Convent, Colca Canyon and Condors

Trip Start Jan 31, 2005
Trip End Mar 30, 2006

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Saturday, April 30, 2005

After spending a few hours at the reception for our Inca Trail guide's daughter's baptism, we headed to the bus station and got on an overnight bus bound for Arequipa. We stayed at the reception as long as we could and left in such a rush that Allison's polarfleece jacket, a luggage lock and one of our prized tubes of Burt's Bees lip balm were left behind as party favors... Bound to happen eventually...

We enjoyed Arequipa a lot, though we were feeling a little lazy and spent a fair amount of time there just walking around and regrouping. It is a nice spot to do that, though - warm, sunny days all year and lots of colonial architecture. Our one touristy accomplishment in the city itself was visiting a huge walled convent built in the 1600s. It is practically a city within a city and beautifully constructed. It had a small amount of notoriety back in the day because it was sort of an elitist convent - the nuns were traditionally the second daughters from the local nobility and they came to the convent with multiple servants and a dowry (at least during its early history). It was one of the most unique places either of us has ever visited - there were "streets" within the convent, uncountable numbers of old-fashioned kitchens (holes in the roof for the smoke), geraniums everywhere and all of the walls were painted white, bright blue or burnt orange/red. The kind of place photographers love - too bad we haven't read more of our camera instruction manual...

After spending a few days in Arequipa we headed to the Colca Canyon, which is about a 3 hour bus ride from Arequipa. It is one of the deepest canyons in the world (deeper than the Grand Canyon) and a lot of people visit it to do some hiking as well as see Andean condors (one of the largest flying birds in the world). We took the bus beyond the canyon's nearest point to Arequipa an additional two hours to the little village of Cabanaconde. When we arrived we found a big local indigenous festival going on. There were a couple different brass bands playing in the plaza and lots of people drinking and dancing in circles. We stuck around to watch for a little while but ended up going to bed earlier than the villagers because we had to get up early the next morning for a planned three-day hike into the canyon.

Before hiking we took a bus about a half hour from Cabanaconde to a spot overlooking the canyon known as Cruz del Condor. Practically every morning from 8 till 9 condors can be seen flying in this area due to morning updrafts from the canyon bottom. The birds were more punctual than most people or buses in Latin America. At nearly 8 a.m. on the dot they started flying by. Over the course of an hour they came and went, sometimes right over our heads, sometimes pretty far away, but still in sight. There were points when we had dozens of huge condors flying all around us. At one point three smaller condors landed on a rock about 50 feet away from us and we all excitedly started taking photos of them - but then we realized the ones on the rock looked like any vulture you would see in the U.S... But for the most part, seeing the birds was very impressive - particularly the older birds with the largest wing spans (reportedly up to 11 feet) who also have interesting fuzzy white collars, which stand out in contrast to their bald heads and necks.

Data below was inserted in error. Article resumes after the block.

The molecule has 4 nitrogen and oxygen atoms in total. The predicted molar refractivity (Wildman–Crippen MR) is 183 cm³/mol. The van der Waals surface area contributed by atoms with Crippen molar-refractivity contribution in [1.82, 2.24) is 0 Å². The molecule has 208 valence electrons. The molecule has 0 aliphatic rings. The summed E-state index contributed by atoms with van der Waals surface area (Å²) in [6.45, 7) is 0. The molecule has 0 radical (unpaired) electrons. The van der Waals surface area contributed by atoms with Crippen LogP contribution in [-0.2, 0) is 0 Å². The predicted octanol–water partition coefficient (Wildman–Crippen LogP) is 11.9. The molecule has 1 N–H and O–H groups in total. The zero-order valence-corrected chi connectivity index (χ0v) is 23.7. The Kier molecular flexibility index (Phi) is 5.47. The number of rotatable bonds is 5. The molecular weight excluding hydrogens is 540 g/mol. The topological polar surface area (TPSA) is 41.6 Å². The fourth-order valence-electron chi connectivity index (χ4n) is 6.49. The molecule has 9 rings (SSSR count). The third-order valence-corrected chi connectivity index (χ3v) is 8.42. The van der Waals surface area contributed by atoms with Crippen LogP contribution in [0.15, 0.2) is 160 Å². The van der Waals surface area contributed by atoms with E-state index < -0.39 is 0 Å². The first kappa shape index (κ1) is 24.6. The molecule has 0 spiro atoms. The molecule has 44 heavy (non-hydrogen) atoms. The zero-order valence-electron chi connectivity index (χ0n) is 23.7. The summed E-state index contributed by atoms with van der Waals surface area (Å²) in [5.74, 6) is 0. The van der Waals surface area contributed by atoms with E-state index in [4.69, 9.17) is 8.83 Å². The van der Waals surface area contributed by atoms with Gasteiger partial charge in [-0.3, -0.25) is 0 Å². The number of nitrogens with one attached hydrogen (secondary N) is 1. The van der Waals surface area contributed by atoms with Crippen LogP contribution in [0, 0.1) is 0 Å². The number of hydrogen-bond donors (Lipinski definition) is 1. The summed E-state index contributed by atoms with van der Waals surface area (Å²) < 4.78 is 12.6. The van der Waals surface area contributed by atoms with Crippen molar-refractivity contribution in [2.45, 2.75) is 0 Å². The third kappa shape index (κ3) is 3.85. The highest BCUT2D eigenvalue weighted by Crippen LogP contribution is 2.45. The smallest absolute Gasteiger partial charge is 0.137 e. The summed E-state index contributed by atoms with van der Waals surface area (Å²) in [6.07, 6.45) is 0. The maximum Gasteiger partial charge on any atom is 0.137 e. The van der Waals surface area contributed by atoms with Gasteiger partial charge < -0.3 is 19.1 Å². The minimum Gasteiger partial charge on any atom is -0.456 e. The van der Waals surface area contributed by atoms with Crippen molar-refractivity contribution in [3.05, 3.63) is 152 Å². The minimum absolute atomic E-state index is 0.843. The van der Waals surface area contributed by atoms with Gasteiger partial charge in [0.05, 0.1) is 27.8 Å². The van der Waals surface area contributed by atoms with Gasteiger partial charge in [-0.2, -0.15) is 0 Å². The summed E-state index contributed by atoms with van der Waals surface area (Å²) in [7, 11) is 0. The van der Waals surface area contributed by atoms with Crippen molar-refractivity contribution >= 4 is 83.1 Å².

After watching the condors for an hour or so, we started hiking down the road back to Cabanaconde to find the path down into the canyon. As we were walking, though, we started rethinking what we really felt like doing. A combination of a cough Allison had had since the Inca Trail, the fact that we had done a lot of hiking in the previous few weeks and our observation that while the canyon was pretty, it wasn't as beautiful as we expected, and the best views seemed to be from the top, made us decide not to hike down into the canyon and instead just walk back to Cabanaconde. From there we decided to take the bus back to the edge of the canyon to the town of Chivay, where we planned to go to some hot springs, spend the night and then go back to Arequipa.

We arrived at the bus station and went to the ticket counter to buy tickets back to Arequipa for the next day. When we asked if we could buy tickets in advance we were a little surprised when the guy told us no... But then he told us that the reason was that there would be a strike starting at midnight, and the road would be blocked - now that didn't surprise us - could we go a week in Peru without some sort of road block? That further changed our plans and we bought tickets back to Arequipa for later that afternoon. We then made the unwise choice to be coerced into a bus station restaurant, where we ate a pretty terrible lunch, including the smallest grilled trout we had ever seen - maybe 5 inches long including head and tail. (Poor little guys never had a chance!) So, back to Arequipa we went and spent one more day relaxing in the city before taking a bus to the Peru side of Lake Titicaca. The only memorable thing that comes to mind from that day was that we ran into some minor strikes in the city itself - at one point we passed by an intersection where a bunch of taxi drivers had blocked some key intersections and were standing in the road yelling at a cop who was trying to break it up (we even got a photo!) It didn't matter to us that the streets were blocked, though - just turned a bunch of the central city into a pedestrian mall...
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